CAROLINE KRAABEL

LAST1 and LAST2

EMANEM 5048

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CAROLINE KRAABEL conductor
ROLAND RAMANAN trumpet
CAROLINE HALL trombone
DAVID JAGO trombone
NEIL METCALFE flute
ALEX WARD clarinet
TOM WARD bass clarinet
SUE LYNCH tenor saxophone, 2nd conductor
CATH ROBERTS baritone saxophone
JACKIE WALDUCK vibraphone
VERYAN WESTON piano
PHILIPP WACHSMANN viola
HANNAH MARSHALL cello
SETH BENNETT double bass
GUILLAUME VILTARD double bass
MARK SANDERS percussion
ROBERT WYATT pre-recorded voice

1 - LAST1 (for large ensemble) - 29:20

Digital recording made in London (Cafe Oto)
2016 March 12

CAROLINE KRAABEL alto saxophone
JOHN EDWARDS double bass
RICHARD E. HARRISON percussion
MAGGIE NICOLS voice
ROBERT WYATT pre-recorded voice

2 - LAST2 (for small ensemble) - 26:25

Digital recording made in London (Cafe Oto)
2017 December 11

Total time 55:56

All previously unissued

 

Excerpts from sleeve notes:

LAST by Caroline Kraabel

In order to survive we sometimes have to move away, move towards. We change; the place we arrive changes; so does the place we left. We are all migrants or the descendants of migrants.

All we had was a recorded voice.

For LAST1, none of the instrumentalists had ever heard the voice recording at all until the actual live performance. What they play is composed/conducted (by Caroline Kraabel), but disrupted by the occasional interventions of the cassette tape.

For LAST2, the four musicians were very familiar with the voice recording. This version is mostly improvised within the structure provided by the pre-recorded sections, some suggestions, and the choices of who plays when.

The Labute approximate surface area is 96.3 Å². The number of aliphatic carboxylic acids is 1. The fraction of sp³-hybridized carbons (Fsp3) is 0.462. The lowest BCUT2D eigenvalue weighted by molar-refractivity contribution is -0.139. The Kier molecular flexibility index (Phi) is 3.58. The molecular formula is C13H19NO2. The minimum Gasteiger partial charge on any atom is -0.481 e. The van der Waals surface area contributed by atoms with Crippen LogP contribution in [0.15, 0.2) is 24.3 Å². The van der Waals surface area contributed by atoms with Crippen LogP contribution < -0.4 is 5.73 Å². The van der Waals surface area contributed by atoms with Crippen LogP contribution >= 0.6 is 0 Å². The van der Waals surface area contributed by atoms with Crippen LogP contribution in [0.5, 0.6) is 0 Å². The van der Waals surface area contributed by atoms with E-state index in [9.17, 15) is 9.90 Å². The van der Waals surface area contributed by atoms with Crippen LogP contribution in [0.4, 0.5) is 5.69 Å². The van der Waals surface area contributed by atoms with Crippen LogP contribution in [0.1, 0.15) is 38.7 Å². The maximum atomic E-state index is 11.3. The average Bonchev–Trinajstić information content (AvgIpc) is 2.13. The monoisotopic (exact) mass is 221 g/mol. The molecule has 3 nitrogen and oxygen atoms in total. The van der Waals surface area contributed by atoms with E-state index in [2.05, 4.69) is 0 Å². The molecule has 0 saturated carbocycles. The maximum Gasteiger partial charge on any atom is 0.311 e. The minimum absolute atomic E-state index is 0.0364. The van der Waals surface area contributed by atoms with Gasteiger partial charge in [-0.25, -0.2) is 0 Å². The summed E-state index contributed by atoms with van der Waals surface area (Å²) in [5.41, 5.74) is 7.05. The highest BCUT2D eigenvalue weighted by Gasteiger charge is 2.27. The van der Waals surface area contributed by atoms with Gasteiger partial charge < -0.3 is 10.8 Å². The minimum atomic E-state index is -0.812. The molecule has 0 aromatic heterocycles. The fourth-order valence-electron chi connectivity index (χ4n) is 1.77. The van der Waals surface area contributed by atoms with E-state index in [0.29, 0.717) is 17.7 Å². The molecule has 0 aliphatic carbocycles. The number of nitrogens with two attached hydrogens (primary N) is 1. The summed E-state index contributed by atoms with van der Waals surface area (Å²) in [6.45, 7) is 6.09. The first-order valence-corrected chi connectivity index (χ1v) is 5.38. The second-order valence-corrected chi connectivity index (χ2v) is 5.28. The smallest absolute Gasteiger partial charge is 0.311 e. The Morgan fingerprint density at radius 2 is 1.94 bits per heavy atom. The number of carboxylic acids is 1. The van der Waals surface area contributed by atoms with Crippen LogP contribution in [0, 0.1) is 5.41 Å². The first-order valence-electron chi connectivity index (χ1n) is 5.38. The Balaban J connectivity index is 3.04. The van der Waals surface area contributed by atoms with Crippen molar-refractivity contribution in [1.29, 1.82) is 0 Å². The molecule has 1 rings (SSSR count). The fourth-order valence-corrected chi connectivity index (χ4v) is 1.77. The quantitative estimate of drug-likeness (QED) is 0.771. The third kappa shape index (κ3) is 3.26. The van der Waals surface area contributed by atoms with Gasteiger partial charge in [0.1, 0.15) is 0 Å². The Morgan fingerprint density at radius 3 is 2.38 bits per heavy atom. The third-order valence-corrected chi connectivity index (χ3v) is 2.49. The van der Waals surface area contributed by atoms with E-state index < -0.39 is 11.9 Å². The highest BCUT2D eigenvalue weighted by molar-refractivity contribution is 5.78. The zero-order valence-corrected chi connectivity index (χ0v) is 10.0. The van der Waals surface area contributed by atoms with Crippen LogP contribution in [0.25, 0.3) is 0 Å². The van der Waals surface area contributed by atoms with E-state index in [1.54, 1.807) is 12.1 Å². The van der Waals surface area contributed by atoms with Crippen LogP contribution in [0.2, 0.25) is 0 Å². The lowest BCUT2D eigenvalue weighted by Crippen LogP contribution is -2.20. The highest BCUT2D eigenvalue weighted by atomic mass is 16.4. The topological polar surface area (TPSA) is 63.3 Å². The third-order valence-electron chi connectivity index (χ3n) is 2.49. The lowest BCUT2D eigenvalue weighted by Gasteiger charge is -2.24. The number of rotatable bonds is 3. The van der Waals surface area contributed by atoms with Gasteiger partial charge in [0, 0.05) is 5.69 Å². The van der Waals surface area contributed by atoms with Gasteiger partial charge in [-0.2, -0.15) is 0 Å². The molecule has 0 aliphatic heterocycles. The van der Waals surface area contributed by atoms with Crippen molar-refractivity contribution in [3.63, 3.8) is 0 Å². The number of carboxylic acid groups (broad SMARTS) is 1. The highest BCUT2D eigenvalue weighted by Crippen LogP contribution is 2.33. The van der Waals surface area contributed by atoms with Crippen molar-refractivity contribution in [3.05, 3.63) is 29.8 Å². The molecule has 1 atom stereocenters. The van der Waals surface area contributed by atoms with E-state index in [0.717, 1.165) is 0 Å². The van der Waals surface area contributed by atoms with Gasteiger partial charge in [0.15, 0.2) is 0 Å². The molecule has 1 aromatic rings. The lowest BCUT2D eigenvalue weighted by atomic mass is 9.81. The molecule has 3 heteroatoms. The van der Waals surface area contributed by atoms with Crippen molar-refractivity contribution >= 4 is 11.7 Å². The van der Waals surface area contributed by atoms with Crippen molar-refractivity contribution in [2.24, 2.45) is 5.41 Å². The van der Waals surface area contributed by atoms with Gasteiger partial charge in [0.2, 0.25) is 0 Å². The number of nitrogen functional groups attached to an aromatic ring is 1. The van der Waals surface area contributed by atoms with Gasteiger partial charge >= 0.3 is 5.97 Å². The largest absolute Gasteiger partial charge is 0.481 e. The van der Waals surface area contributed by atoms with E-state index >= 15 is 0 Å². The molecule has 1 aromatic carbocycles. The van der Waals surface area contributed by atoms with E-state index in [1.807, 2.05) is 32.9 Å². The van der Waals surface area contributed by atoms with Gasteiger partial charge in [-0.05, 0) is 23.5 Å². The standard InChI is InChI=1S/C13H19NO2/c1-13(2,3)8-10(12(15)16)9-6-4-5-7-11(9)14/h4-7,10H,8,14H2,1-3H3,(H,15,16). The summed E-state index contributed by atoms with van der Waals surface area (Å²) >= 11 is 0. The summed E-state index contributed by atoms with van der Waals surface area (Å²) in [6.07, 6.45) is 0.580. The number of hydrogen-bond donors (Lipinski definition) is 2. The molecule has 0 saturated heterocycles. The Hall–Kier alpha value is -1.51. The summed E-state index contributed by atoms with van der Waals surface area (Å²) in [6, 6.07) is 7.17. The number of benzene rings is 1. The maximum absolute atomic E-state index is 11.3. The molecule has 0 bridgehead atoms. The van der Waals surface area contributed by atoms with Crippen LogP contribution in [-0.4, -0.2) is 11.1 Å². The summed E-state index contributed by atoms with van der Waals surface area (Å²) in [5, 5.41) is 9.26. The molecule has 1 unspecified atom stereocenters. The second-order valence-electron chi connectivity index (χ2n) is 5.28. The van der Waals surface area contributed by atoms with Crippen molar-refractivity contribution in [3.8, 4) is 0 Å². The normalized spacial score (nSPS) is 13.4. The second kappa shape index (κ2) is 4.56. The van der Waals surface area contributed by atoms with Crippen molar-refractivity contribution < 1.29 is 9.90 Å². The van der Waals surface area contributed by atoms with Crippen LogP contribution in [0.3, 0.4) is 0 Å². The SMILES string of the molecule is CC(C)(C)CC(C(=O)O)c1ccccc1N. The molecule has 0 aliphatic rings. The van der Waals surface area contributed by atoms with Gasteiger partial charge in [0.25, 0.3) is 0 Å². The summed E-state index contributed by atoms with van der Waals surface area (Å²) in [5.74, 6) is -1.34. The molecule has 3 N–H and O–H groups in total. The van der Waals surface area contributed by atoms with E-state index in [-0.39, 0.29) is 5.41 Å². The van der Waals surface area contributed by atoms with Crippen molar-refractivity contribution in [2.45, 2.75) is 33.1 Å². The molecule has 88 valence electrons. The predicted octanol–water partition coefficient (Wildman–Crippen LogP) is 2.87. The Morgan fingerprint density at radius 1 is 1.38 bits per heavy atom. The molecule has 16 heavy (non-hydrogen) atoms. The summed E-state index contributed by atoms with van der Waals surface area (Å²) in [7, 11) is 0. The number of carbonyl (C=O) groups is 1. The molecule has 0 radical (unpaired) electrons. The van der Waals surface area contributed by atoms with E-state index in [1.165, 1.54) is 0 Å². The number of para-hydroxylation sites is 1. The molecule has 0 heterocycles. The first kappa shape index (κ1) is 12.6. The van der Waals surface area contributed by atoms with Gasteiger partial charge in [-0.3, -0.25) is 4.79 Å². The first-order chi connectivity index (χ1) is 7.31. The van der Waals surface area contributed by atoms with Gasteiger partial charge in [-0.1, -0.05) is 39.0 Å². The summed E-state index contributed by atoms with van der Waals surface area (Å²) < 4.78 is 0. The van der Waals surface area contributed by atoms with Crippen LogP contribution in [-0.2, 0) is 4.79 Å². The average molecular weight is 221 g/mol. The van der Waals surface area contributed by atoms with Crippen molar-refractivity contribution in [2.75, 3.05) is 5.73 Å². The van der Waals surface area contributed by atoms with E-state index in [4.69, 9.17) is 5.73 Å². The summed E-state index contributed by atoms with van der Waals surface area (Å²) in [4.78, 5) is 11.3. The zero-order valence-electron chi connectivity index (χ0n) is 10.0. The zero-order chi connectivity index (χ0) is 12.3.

Both of these pieces were performed and recorded at London’s Cafe Oto, raising money to support refugees in Calais and Dunkerque. The song was written some time ago, specifically to be used as part of such larger performances, and for Robert Wyatt’s voice.

 

Excerpts from reviews:

"There are few sounds as bittersweet as Robert Wyatt's singing voice - and it's his fragile, tremulous falsetto that sits at the heart of these two performances, both recorded live at Cafe OTO. In the first, 16 of London's finest improvisers react in real time to a recording of Wyatt singing Kraabel's simple song of memory and regret as they hear it for the first time. There's a big, almost orchestral feel to the swirling barrage of the large-group improvisation, guided by Kraabel's conduction from kaleidoscopic turbulence - with spiralling piano and stridulating strings - to something more closely resembling 1960s free-jazz, propelled by Mark Sanders' crisp snare rolls and clattering toms. Dropped, lonely and alone, in sudden interstices of silence, Wyatt has never sounded more vulnerable.

The second performance is by a quartet of sax, percussion, bass and additional vocals from Maggie Nicols. Here, the musicians have previously heard and fully digested Wyatt's pre-recorded part and this, compounded by the stripped down instrumentation, conjures a much sparser and focused piece, with Nicols' ghostly moans and operatic wails setting the mood for Kraabel's glacial, glancing sax. It sounds like Wyatt is trapped in a glass box being haunted by nostalgic phantoms for the rest of eternity.

DANIEL SPICER - JAZZWISE 2019

 

 

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